Sugar Daddy Capitalism: The Dark Side of the New Economy by Peter Fleming, published by Polity Press
Peter Fleming’s Sugar Daddy Capitalism discusses the process of deformalisation – when regulatory protection becomes less and less apparent in the business world – and the way it impacts our lives and personal relationships.
It examines the intricate power relationship between workers and bosses under the new economy.
The digital world has blurred the lines between work and leisure, and new forms of employment (which Mr Fleming points out are actually 19th Century forms of employment) brought in by Uber and other similar start-ups, have changed the way we view workers’ rights.
Overall, Mr Fleming is very succinct at presenting the ‘dark side’ of the system.
The ever-growing imbalance between rich and poor, sexual harassment in ‘replaceable’jobs, and the crisis of financial wellbeing (which our company, yulife, tries to tackle) are only a few of the valid problems he brings up in his book.
However, Mr Fleming attributes all these concerns to the heart of the new economy, assuming that business owners are inherently motivated by sinister agendas and the desire to accumulate wealth.
I believe that is wrong.
As to the essence of the new economy, Mr Fleming seems to overlook the many benefits the system has.
We have seen a lot of change in the past 10 years, but not all has been for the worse. Technological developments have improved our lives massively and expanded humanity’s abilities, knowledge and convenience.
Start-ups like Uber or Airbnb are presented as money-hungry fat-cats in Sugar Daddy Capitalism. The reality is that their point is not to exploit, it is to disrupt old-fashioned industries that did not wish to evolve – until these innovative start-ups arrived and made them rethink their purpose.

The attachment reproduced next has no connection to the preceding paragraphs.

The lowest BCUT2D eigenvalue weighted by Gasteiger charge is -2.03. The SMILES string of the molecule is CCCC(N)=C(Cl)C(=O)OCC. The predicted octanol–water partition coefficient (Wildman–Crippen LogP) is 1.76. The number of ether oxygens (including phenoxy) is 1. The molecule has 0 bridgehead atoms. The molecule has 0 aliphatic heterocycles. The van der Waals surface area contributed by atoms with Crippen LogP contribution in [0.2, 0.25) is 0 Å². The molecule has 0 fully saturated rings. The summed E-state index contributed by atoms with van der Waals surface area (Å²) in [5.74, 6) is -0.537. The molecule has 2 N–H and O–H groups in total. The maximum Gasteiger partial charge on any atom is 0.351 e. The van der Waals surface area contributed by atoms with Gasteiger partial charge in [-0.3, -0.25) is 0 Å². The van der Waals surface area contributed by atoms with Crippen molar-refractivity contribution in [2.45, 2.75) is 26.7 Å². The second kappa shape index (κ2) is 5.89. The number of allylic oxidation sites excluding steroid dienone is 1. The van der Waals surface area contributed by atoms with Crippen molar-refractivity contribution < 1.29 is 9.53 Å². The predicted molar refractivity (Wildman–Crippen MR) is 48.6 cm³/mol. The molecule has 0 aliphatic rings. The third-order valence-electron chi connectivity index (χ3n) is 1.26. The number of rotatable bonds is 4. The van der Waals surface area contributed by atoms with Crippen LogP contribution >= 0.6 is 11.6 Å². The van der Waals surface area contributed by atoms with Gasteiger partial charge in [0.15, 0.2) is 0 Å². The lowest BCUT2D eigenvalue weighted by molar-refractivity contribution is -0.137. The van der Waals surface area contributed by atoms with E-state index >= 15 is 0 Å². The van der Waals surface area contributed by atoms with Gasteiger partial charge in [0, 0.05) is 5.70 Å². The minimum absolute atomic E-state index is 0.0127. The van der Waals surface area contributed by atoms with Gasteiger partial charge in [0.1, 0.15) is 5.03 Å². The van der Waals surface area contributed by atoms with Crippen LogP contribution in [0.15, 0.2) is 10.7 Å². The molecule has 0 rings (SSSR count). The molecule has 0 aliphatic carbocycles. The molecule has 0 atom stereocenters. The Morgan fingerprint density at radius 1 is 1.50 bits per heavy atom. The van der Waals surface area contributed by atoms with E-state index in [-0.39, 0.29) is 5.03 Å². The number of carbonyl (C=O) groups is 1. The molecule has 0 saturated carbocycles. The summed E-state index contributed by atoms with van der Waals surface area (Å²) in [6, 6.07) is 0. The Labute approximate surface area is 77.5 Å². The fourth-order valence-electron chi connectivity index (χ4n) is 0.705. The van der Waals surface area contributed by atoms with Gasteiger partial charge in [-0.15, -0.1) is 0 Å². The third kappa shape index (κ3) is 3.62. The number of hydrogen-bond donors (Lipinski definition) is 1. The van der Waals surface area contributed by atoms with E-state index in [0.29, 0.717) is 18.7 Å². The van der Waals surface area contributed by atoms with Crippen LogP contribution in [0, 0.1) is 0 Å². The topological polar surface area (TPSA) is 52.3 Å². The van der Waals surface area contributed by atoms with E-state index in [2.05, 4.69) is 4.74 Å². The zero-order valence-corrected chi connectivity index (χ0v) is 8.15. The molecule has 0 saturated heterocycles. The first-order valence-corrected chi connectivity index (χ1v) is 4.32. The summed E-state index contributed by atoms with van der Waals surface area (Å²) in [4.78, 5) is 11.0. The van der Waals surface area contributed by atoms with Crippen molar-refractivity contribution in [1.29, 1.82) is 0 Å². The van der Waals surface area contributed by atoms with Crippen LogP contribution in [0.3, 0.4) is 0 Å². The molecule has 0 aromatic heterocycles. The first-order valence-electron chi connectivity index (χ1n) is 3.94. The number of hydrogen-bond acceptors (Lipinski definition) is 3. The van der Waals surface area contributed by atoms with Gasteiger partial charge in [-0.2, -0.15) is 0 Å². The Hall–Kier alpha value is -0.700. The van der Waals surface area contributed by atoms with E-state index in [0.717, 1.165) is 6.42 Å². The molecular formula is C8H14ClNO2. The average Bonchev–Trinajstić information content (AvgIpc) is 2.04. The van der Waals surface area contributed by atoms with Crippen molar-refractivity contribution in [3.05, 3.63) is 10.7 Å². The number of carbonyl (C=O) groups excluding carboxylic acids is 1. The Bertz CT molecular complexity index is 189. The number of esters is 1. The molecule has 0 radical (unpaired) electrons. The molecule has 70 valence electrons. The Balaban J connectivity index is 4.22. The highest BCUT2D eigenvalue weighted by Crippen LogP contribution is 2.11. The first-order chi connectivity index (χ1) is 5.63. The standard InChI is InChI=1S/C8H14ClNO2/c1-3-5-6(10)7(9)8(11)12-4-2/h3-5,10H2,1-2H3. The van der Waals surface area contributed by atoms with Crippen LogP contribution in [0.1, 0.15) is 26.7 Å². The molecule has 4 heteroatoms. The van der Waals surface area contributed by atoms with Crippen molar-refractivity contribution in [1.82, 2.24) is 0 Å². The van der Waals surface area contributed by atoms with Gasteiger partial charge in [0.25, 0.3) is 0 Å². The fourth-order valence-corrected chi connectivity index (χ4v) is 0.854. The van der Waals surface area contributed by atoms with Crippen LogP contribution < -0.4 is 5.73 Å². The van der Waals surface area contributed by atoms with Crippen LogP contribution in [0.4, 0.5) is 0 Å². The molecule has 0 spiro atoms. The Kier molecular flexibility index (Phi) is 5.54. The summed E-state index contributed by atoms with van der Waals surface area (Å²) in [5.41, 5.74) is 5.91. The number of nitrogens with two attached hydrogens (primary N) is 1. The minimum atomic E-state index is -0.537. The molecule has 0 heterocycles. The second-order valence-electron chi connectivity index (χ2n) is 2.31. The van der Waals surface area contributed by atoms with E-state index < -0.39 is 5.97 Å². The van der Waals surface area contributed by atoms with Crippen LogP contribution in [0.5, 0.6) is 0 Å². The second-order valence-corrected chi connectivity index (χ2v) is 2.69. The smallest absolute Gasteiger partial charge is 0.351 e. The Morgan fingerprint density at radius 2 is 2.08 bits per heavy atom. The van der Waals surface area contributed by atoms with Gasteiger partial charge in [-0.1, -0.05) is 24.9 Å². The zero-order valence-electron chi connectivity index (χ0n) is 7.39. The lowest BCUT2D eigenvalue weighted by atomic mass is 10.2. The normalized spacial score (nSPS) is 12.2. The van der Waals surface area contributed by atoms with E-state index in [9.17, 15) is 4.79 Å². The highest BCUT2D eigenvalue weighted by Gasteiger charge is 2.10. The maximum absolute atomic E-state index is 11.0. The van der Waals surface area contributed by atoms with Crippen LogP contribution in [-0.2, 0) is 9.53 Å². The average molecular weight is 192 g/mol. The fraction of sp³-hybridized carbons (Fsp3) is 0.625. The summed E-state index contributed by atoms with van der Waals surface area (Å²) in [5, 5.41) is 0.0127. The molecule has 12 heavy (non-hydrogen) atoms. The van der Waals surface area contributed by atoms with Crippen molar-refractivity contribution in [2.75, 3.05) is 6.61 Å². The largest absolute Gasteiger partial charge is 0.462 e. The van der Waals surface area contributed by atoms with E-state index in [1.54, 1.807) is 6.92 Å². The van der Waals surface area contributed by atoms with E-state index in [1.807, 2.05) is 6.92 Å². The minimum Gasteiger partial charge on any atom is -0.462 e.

Notwithstanding, these start-ups have to spearhead progress, and the exploitation of workers is not progress – it is regression. But the business world is, in many ways, moving away from the exploitation of workers. The rise in employee benefits, for example, shows that some business owners fundamentally respect their employees as human beings and want to support them.
On a broader level, like Mr Fleming suggests, government regulation regarding workers’ conditions may well be needed. However, it has to come hand-in-hand with ethical business.
Leaders in the financial sphere should promote mission-driven businesses. That is how we should approach business: as a vehicle for doing good. Being moved forward by a vision and putting people first is not just the government’s job – it is our job too.
I found Sugar Daddy Capitalism very interesting because the challenges the new economy presents cannot be ignored. Nevertheless, unlike Mr Fleming, I believe it is up to the business world to change it.
Leaders and entrepreneurs need to re-engage with the purpose of what they are trying to achieve and confront these challenges. Injecting human values into business is not only how we make the market work for the majority of people but also the only way I see to be truly successful.